Don't move – Doctor Who's new episode, Boom, is nearly here.


After seven years, former showrunner Steven Moffat has returned for just one episode in season 14, the hair-raising and heart-stopping Boom – and it certainly doesn't disappoint.

Known for his haunting monsters and all-time classics like The Girl in the Fireplace and Blink, Moffat's return has been highly anticipated, but Boom spells something rather different for him.

Stripped back to the very simplest of premises, it's a mesmerising character piece that does just what we've been waiting for – showcasing everything Ncuti Gatwa (the Doctor) and Millie Gibson (Ruby Sunday) can do with a tense, brutal, and character-driven script.

The third episode of the new run sees the Doctor and Ruby arrive on Kastarion 3, a bleak and war-torn planet. The Doctor accidentally stands on a sophisticated landmine, which is triggered by movement, and has to figure out a way to save himself, Ruby, and the entire planet without moving a muscle.

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Of course, Moffat's style is easy to recognise in Boom, but there's no childhood terror in the style of Blink, and no complex plots in the style of his own era. What there is, is a solid and simple story and, crucially, breathtaking performances from Gatwa and Gibson, with a hint of heartbreak along the way.

Joe Anderson wearing a soldier's uniform holding a giant futuristic rifle
Joe Anderson in Doctor Who. BBC Studios/Bad Wolf, James Pardon

Most fans have already been won over by Gatwa's charismatic, witty, and energetic Doctor, but Boom shows a completely different side to him. Vulnerable, unsure and, let's face it, downright terrified, it's a welcome new glimpse into our still mysterious new Doctor – and, if anyone needed it, further proof that Gatwa can handle quite literally anything thrown at him.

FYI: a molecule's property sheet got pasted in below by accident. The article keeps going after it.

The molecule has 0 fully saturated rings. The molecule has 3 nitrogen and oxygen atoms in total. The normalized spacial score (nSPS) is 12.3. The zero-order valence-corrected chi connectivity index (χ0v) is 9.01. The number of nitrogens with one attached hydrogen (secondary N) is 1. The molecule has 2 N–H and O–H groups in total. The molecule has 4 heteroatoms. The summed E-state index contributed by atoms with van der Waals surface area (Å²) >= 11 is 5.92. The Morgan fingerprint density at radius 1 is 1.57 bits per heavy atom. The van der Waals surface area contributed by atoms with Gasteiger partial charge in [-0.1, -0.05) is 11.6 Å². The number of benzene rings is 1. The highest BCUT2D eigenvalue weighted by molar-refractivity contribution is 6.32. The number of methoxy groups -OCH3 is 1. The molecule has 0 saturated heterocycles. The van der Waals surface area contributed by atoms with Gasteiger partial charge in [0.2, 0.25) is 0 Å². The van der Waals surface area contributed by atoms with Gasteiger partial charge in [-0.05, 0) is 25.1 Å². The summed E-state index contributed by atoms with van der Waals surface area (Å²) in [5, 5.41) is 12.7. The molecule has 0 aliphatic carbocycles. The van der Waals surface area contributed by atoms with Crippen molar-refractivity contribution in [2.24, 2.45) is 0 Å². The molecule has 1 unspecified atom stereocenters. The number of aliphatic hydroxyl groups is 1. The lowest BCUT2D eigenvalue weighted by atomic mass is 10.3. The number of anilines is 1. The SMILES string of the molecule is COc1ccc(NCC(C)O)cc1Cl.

With the Doctor being out of action, Ruby is forced to step up, with Gibson perfectly portraying our new companion on her first adventure to an alien planet. Her performance beautifully reminds us of how young Ruby actually is and just how much she's been through as the mystery around her birth continues. She's given plenty to do in Boom and rises to the challenge easily, adding more nuance and depth to a companion who's still incredibly new to us.

Millie Gibson as Ruby Sunday in Doctor Who episode Boom
Millie Gibson as Ruby Sunday in Doctor Who. BBC Studios/Bad Wolf,James Pardon

It's a sensational performance from the pair of them, whose chemistry only goes from strength to strength, once again showing off the calibre of casting when it comes to Doctor Who, and pointing out how much both of them still have to showcase. It's an absolute treat whenever they're both on screen, and together they seamlessly navigate some of the most intense scenes we've seen so far from them.

Where Space Babies and The Devil's Chord may have suffered from a slight lack of jeopardy for our TARDIS duo, there's no such concern here, with the Doctor, Ruby and an entire planet being one blink, twitch, or breath away from destruction at any moment. Perhaps for the first time in season 14, Boom will have you hooked from the very off, aptly not wanting to move for a second.

It's not quite an all-time classic, especially when compared to Moffat's past work. There are also some slightly jarring themes that don't always work – perhaps a victim of cuts and the timing of the episode. But Boom is a very solid episode and a welcome return for Moffat, who continues to bring us some of the most unique and memorable stories in modern Doctor Who.

Tense, suspenseful, visually beautiful, heart-wrenching, and slightly unhinged, Boom is quite simply a recipe for a stellar Moffat return.

Doctor Who will continue on 18th May on BBC iPlayer and BBC One.


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